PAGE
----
Jesus And Mary Chain - Darklands
Although somewhat different in style to Psychocandy, Darklands turned out to be an impressive follow up album, one which did not fall into the dreaded second-album syndrome trap which so often bedevils many bands proving fatal to their careers. The Jesus and Mary Chain managed to produce an album which both advanced, musically, what they had done with their debut, but also managed not to be such a radical departure from that debut as to alienate the people who had found some connection and empathy with Psychocandy and were expecting something along the same lines. However, the Reid brothers had obviously realised that to release two albums in a row of the same ear-shattering dense, feedback-drenched noise would be a signal of ultimate failure on their part. They had to move on. What they did was to take a step back to the roots of the music which had influenced them in the first place.
Their debut album was an innovative work and would provide an inspiration to artists from shoegaze to post-rock. Some critics and fans found the feedback quite disturbing but there can be no doubt that it was what made the Jesus and Mary Chain stand out from the crowd at the time. When Darklands came out, there were those who were put off listening to it by their experiences with the first album. On Darklands, the feedback is still there, but it is subdued and not so up front as on their first offering, Psychocandy. In that sense, the band had lost the original edge which set them apart. They were rescued (partially at least) by the quality of songs on this album. Here the band concentrate more on the melodies and less on the effects. The result is a subtle change in style. Some fans and critics derided this as a sell out. But in truth, it made more apparent what many had realised from the start - that once you strip the Jesus and Mary Chain of the noise which surrounded their first album, what you were left with was a collection of catchy pop songs. Yet it is a form of pop which was never going to be popular in the UK as far as getting commercial radio play would go for it lacked the qualities which mainstream music demanded - happy, upbeat, accessible music.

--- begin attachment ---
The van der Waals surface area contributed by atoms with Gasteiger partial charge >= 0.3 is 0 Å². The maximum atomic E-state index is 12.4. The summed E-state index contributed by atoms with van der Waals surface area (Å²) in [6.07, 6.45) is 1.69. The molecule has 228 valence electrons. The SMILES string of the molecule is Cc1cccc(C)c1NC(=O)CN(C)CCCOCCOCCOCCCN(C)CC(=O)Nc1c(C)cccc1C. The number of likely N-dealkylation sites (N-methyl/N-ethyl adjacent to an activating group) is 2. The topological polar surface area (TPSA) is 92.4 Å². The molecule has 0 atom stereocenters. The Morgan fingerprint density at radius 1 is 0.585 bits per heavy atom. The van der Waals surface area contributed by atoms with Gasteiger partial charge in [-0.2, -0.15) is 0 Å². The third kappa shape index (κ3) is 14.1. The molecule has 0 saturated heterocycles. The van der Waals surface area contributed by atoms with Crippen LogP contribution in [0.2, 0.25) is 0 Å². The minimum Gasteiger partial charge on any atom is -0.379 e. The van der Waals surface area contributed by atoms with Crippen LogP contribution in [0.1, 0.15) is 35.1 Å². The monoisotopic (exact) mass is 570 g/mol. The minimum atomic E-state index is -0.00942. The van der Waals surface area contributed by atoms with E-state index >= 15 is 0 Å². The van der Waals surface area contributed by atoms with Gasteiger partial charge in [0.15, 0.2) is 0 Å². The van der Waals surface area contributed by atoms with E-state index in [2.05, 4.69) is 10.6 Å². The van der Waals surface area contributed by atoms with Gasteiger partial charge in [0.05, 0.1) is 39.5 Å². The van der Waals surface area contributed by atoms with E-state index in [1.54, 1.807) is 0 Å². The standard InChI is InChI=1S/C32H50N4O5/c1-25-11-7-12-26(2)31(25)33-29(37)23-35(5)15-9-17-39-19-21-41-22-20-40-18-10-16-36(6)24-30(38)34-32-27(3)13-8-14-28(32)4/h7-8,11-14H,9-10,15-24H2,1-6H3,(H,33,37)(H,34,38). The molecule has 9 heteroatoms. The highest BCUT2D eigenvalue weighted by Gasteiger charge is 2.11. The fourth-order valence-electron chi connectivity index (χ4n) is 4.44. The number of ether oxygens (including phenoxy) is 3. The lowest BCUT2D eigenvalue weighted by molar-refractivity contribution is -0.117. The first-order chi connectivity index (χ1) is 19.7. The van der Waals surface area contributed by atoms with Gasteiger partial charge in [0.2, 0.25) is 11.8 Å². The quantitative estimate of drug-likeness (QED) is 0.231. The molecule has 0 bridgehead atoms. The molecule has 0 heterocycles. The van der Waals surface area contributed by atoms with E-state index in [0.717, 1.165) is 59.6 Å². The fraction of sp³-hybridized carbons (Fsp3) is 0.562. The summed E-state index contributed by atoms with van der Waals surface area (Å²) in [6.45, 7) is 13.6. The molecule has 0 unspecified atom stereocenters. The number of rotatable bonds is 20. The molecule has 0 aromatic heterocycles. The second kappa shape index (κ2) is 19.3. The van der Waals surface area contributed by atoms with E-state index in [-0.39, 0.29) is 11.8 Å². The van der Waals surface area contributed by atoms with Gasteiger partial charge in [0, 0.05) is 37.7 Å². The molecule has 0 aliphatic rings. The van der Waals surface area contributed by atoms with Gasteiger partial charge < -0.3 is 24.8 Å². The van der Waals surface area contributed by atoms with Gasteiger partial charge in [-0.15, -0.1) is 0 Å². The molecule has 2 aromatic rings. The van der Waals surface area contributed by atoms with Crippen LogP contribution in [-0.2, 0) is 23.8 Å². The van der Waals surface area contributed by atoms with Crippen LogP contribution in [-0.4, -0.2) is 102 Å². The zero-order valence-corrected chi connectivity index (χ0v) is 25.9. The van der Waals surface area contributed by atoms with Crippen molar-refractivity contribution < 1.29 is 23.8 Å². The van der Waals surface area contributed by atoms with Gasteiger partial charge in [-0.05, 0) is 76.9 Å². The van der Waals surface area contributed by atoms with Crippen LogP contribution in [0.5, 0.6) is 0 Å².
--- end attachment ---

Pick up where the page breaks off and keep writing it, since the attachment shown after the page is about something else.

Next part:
As a result of this change, the songs rely on more traditional melodic patterns (perhaps the one big criticism of their first album was the lack of melody) underpinned by clever use of drum machines, for me as for many, the bane of the eighties. If the music isn't good you can't hide behind the wall of noise this time. Thankfully, the music is good. The tracks are, like the first album, almost traditional pop in their conception and more so in their delivery. “Happy when It Rains” is a typical example, which bounds along with steady rhythm and a singalong chorus uplifted by some nice jangly guitars and the occasional crunching guitar blast to remind you of where the band came from. It was a formula which had served indie music well for half a decade and would continue to do so until the present day. It gradually morphed into the quiet-loud-quiet format which the Pixies relied on, and which also gave distinctiveness to grunge. The Jesus and Mary Chain proved, with this album, that they could move away from their ground-breaking debut album without losing the ability they had to influence British music for a generation to come.
Good songs abound on the album. "Happy When It Rains", for example, is one of my all-time favourite Jesus and Mary Chain tracks, "Deep One Perfect Morning", "April Skies" and "When Cherry Came Too" are also up there among the noteworthy offerings. In fact, there is no filler on this album at all. It has, from end to end, a quality which many bands would die for. However, the highlight for me, definitely the stand-out track on the album, is the oft-criticised and thoroughly miserable "Nine Million Rainy Days". This song slowly drags you down to the pits of despair and then stamps on you. However, the ending is almost upbeat by comparison, leaving you with a strange mixture of elation and depression by the end. Now isn't that what the Jesus and Mary Chain have long been about?
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